I hope the above help you handle your son’s shyness and also help you overcome your doubts about your own parenting. To answer your question “Am I a good parent?” you bet you are. A good parent is someone who does everything to bring out the best in his/her child, raise him to understand his unique set of strengths and weakness, so that in his adult life, he will find his true calling, his own point of intersection.
Cheers to parenting!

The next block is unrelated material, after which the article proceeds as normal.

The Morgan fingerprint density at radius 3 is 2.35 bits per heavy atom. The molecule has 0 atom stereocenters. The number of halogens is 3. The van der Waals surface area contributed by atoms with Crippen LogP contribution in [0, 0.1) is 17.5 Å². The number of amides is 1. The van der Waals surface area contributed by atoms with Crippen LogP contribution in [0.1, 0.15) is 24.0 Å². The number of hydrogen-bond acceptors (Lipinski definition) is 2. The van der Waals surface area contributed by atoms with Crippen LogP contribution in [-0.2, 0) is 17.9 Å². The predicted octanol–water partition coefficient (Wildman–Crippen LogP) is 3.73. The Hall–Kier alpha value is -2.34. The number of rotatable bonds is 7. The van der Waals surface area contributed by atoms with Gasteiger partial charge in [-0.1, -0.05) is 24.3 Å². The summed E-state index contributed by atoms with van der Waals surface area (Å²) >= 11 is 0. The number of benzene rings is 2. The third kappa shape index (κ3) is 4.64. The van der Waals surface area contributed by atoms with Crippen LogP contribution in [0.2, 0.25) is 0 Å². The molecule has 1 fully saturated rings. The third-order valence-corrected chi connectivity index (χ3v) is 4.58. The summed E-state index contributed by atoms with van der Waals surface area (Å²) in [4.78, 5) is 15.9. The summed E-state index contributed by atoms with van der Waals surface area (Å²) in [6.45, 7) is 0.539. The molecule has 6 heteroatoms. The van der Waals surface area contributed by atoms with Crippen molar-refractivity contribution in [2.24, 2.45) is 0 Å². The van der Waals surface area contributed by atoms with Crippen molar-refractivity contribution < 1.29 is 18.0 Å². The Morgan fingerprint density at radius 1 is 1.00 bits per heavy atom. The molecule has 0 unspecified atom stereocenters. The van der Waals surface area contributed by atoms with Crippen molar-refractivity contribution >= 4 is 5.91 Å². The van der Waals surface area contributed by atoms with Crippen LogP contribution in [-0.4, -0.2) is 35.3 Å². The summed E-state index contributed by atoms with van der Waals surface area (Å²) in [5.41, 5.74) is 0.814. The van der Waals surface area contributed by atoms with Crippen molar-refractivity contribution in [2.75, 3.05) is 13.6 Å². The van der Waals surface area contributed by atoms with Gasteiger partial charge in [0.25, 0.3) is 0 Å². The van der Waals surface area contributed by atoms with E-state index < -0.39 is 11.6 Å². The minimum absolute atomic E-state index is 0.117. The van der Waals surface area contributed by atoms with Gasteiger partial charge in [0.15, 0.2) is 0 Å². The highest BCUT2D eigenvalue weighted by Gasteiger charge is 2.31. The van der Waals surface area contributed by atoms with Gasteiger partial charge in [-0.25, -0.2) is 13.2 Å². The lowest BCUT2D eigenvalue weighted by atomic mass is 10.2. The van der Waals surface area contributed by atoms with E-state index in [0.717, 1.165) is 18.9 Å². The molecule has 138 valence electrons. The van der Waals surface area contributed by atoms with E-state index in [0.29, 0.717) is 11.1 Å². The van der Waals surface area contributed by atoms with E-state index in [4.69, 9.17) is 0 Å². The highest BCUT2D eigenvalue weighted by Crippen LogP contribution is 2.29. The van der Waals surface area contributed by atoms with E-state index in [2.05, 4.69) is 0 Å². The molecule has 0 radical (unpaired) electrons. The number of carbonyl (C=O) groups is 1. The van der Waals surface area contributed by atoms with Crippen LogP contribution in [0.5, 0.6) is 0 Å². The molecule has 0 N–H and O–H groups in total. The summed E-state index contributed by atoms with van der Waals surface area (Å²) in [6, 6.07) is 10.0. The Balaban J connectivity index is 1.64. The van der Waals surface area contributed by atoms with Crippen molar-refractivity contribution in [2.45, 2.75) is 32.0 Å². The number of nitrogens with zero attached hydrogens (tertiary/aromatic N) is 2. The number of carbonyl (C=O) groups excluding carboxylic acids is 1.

SPECIAL ANNOUNCEMENT: To those who, in one way or another, were inspired or motivated by any of my articles, books and talks, may I ask you to share your story with me? I’m planning a simple milestone birthday celebration (yup, I’m Gold which rhymes with Old!) on September 28, 2014 at 3 pm as a thanksgiving and launch of my latest book and new website and I’m allotting some slots for you guys. So who knows, if you’re available, you may want to come and celebrate with me? Send your email to FQMomm@gmail.com (that’s really a double m).